The Big List
ON INVENTORS' SECRECY Feb 1996 William Beaty
The inventors of the personal computer published detailed construction
plans for their "Altair" home computer in 1976, in Popular Electronics
magazine. And over the years there have been large numbers of build-it
articles published in many electronics magazines, articles with detailed
construction info for very advanced devices, as well as many thousands of
lesser devices. How can people do this? Are they totally insane? Won't
their competitors steal all their work?
It's usually useless to patent an electronic product, so protection of the
ideas involve secrecy rather than patent protection. Patents on circuitry
are hard to defend sucessfully, so the main protection a company can use
is unmarked chips, unreadable EPROMs, board encapsulation, and other
methods for preserving the trade secrets. This being the case, why would
anyone EVER publish full construction information in a magazine? Doesn't
it totally wreck the secrecy needed to stay in business?
The answer is; SECRECY IS NOT NEEDED FOR SUCCESS. The construction plans
constitute powerful free advertizing. They also give considerable
protection for designs. If everyone knows your design, then everyone will
notice when someone starts making illegal copies of your products. Those
who want to steal ideas would rather NOT do it blatantly in front of the
whole world. A published article confers some copyright protection.
Also, there's protection gained from the psychology involving, "if they're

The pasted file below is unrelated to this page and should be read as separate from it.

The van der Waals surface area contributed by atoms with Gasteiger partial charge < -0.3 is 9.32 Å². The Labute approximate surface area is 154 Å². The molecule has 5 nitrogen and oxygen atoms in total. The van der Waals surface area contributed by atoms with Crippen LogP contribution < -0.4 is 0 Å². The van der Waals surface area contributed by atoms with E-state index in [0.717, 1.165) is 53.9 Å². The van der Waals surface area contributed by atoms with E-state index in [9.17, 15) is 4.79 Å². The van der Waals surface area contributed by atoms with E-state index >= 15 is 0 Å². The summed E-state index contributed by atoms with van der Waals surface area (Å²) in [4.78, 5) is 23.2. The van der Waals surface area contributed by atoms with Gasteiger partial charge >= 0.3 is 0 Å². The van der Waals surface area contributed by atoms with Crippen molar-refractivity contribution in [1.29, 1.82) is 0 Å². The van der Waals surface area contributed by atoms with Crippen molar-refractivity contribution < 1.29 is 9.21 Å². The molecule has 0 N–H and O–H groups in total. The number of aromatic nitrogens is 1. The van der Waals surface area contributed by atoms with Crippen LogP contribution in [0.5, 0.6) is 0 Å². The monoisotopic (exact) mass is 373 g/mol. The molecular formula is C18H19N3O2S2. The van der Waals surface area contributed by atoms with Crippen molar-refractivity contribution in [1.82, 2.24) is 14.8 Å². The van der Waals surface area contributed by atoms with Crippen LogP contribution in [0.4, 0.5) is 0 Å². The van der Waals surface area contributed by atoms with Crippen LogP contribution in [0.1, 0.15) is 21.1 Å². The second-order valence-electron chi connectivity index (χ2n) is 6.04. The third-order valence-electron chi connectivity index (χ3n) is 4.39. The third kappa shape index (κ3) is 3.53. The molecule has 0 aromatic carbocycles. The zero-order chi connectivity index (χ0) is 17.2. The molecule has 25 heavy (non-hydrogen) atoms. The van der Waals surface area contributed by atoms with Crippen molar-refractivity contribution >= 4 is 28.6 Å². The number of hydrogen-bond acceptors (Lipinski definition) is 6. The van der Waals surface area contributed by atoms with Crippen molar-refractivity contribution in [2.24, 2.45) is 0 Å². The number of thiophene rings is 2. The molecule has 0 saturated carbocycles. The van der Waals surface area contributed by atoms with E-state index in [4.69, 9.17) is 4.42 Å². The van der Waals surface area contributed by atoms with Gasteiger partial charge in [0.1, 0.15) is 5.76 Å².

giving it away free, it must not be worth anything."
The secrecy vs. publicity argument has an analogy in cooking. Should a
master chef keep all his/her techniques secret? E.g. carefully regulate
who is allowed to learn secrets, only teach acolytes, start a "school,"
etc? That's one way to proceed. But why not instead make the whole world
a better place, and publish a cookbook? The presence of a cookbook
converts all your sneaky competitors into unskilled copycats in the eyes
of the public. To who will the big customers go when high-end consulting
is needed? Not to the competition! And a cookbook lets small customers
do it themselves, which tends to wreck the business of any unskilled ,
small competitors who survive by theft. And finally, it's impossible to
really teach everything via a cookbook. The same is true in many other
fields, so releasing the secrets is not incompatible with running a
restaurant, or being a sucessful inventor.
The inventors of the Altair home computer founded the PC revolution. They
could have carefully kept their device a complete secret, and sold it as a
sealed "black box", or perhaps sold it to a large company at the outset.
But had they done so, wouldn't the world be a very different place today?
Access to computers should be unlimited and total.
Always yield to the Hands-On Imperative
All information should be free.
Mistrust authority--promote decentralization.
George Wiseman's NO PATENT page
Brian Martin AGAINST INTELLECTUAL PROPERTY